Aquaculture Workshop Coming to Corpus Christi

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The Texas A&M AgriLife Extension Service and Texas A&M AgriLife Research will host the “Overcoming Barriers to Expanding Aquaculture in Texas” workshop on Jan. 22-14 in Corpus Christi.

A person is holding a fish for inspection. A Jan 22-24 workshop held in Corpus Christi will discuss the latest trends in the aquaculture industry.
People will be able to learn about the latest issues and topics affecting the aquaculture industry and the latest trends in aquaculture research during the Jan 22-24 workshop in Corpus Christi. (Texas A&M AgriLife photo by Laura McKenzie)

The workshop will be held at the Texas A&M Corpus Christi University Center, 6300 Ocean Drive.

Co-hosts of the event are the U.S. Department of Agriculture National Aquaculture Program,  National Oceanic & Atmospheric Administration Aquaculture Program, Texas Sea Grant and the Texas Aquaculture Association.

The workshop will be held from 8 a.m-9 p.m. on Jan. 22, 8 a.m.-4 p.m. on Jan. 23 and from 8 a.m.-3 p.m. on Jan. 24. Cost is $45 for general registration and $25 for students and children under 18. To register, visit

The registration fee includes attendance, two lunches, snacks and a dinner at 7 p.m. on Jan. 22. The dinner will be catered by the Water Street Oyster Bar and held at Elizabeth’s at the Art Museum, located at 1902 N. Shoreline Blvd.

There will also be tours of the Texas A&M AgriLife Research and Extension Aquaculture Facility at Corpus Christi, the Texas Department of Parks and Wildlife Marine Development Center on Jan. 23 and a commercial fish and shellfish farm tour on Jan. 24.

Planning a sustainable future for Texas aquaculture

The program will feature over 20 educational sessions presented by top aquaculture and seafood industry experts. The meeting’s main goal is for all stakeholders to exchange ideas to develop a roadmap for the future of sustainable expansion of aquaculture in Texas.

Attendees will be able to learn engaging and practical information from experts on the most important issues relevant to the development of Texas aquaculture.

Program agenda

This year’s program will include the following topics and speakers:

Jan. 22 – Session 1:
  • State of Texas aquaculture – Fritz Jaenike, aquaculture management consultant, Texas Aquaculture Association, Cedar Park.
  • Status of U.S. aquaculture – Sebastian Belle, executive director, Maine Aquaculture Association, Gardiner, Maine.
  • Opportunities for offshore aquaculture – Ken Riley, Ph.D., science advisor, National Oceanic and Atmospheric Administration Office of Aquaculture, Silver Spring, Maryland.
  • Opportunities for shellfish aquaculture – Chris Hollenbeck, Ph.D., AgriLife Research lead scientist at the Texas A&M AgriLife Research Mariculture Laboratory at Flour Bluff, Flour Bluff.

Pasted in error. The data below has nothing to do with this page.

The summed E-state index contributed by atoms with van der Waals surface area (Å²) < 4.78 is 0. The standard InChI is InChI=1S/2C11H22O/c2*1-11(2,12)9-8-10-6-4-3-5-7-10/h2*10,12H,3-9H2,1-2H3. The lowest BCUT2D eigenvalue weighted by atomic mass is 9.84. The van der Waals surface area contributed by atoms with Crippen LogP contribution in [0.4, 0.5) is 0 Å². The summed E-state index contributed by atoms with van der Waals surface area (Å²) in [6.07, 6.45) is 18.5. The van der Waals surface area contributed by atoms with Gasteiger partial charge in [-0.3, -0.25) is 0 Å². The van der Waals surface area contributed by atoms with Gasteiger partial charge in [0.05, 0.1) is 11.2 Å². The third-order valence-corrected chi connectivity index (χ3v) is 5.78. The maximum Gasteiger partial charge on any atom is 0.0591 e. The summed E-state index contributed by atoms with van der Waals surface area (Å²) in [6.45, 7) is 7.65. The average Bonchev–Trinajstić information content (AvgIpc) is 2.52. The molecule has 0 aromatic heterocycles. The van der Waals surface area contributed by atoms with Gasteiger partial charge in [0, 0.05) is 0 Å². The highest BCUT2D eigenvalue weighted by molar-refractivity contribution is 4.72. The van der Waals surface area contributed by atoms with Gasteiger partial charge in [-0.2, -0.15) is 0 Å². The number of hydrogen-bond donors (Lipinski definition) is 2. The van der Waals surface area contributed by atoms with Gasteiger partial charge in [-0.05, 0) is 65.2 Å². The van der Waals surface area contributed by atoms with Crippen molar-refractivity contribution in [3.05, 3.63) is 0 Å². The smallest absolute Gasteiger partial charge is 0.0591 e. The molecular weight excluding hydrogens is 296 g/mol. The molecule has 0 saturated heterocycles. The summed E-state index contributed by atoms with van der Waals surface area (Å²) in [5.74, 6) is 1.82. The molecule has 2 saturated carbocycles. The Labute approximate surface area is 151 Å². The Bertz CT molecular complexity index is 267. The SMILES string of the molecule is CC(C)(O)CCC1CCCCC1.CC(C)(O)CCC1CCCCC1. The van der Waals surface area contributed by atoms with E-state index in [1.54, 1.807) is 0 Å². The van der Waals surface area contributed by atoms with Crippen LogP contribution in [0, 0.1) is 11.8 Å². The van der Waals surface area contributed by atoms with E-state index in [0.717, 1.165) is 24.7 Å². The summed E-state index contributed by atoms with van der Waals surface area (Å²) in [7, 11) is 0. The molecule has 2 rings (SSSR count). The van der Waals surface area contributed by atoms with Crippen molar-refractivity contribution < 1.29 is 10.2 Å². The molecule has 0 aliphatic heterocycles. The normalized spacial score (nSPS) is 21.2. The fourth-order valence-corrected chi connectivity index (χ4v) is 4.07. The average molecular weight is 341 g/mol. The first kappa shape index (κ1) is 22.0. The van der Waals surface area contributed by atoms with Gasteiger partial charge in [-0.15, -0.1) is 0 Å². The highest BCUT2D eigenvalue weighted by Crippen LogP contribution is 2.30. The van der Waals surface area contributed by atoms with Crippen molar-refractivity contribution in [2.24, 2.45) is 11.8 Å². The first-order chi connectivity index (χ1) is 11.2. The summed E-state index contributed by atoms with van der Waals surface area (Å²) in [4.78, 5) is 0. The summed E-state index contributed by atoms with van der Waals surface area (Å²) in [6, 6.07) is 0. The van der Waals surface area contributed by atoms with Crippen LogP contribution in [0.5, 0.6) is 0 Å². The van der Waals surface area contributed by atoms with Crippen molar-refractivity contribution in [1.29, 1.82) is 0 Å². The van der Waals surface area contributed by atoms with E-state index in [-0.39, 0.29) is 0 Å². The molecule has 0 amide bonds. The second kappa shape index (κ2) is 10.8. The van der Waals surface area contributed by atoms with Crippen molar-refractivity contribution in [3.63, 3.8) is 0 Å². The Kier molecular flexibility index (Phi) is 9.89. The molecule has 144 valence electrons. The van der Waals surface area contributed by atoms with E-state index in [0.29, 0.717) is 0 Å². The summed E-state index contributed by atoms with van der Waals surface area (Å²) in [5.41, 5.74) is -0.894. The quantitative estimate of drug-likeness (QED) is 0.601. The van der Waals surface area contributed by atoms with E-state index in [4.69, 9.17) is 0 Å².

• Aquaponics – Joe Masabni, Ph.D., AgriLife Extension vegetable specialist and professor in the Department of Horticultural Sciences, Dallas.
  • Species of interest – Todd Sink, Ph.D., AgriLife Extension aquaculture specialist and associate professor in the Department of Rangeland, Wildlife and Fisheries Management, Bryan-College Station.
  • Offshore aquaculture – Kent Satterlee, executive director, Gulf Offshore Research Institute and CEO, Blue Silo Aquaculture.
  • Development of aquaculture markets – Lindy Zaleski, business development manager seafood procurement, H-E-B, San Antonio.
  • Aquaculture research and technology transfer – Caird Rexroad, Ph.D., national program leader for aquaculture, U.S. Department of Agriculture Agricultural Research Service, Beltsville, MD.
Jan 22 – Session 2:
  • Responsible growth/engaging nongovernmental organizations/social license – Belle.
  • Meeting regulatory requirements for U.S. aquaculture – Carole Engle, Ph.D., consultant, Engle-Stone Aquatics LLC, Strasburg, Virginia.
  • Aquaculture economics and marketing priorities – Shraddha Hegde, Ph.D., assistant professor in the Department of Rangeland, Wildlife and Fisheries Sciences, Bryan-College Station.
  • Investing in aquaculture – Max Holtzman, principal, Ocean 14 Capital, Washington, D.C.
  • Labor and workforce development – Christian Brayden, project manager, Maine Aquaculture Association, Portland, Maine.
Jan. 23 – Session 2 continued:
  • Barriers to expansion in catfish, redfish, hybrid striped bass: Research and technology needs – Producer Panel –Sink, Mark Kubecka, business manager, Striped Bass Farm, Palacios; Jim Ekstrom, Ekstrom Enterprises, Houston;  Shane Nicaud, chief operating officer, Gulf States Aquaculture, Palacios; Chase Holub, owner, Holub Fish LLC, Blessing; and Darrell Bowers, owner, 5B Farms, Inez.
  • Generating state and federal level support – Paul Zajicek, executive director, National Aquaculture Association, Tallahassee, Florida.
  • Water rights/land availability, cost and long-term sustainability – Jim Ekstrom, owner, Ekstrom Enterprises, Danevang.
  • Aquaculture Extension panel – moderated by Sink: Jimmy Avery, Ph.D., Mississippi State University Extension professor and director, U.S. Department of Agriculture Southern Regional Aquaculture Center, Starkville, Mississippi; Mario Marquez, fellow, National Oceanic and Atmospheric Administration Environmental Cooperative Science Center, Palacios; Michael Schwarz, Ph.D., director, Virginia Seafood Agriculture Research and Extension Center, Hampton, Virginia; and Dennis McIntosh, professor and Extension specialist in aquaculture, Department of Agricultural and Natural Resources, Delaware State University, Dover, Delaware.
  • Breakout sessions led by steering committee members.
  • Tours of the Texas A&M AgriLife and Texas Department of Parks and Wildlife facilities.
January 24
  • Tours of commercial fish and shellfish farms.


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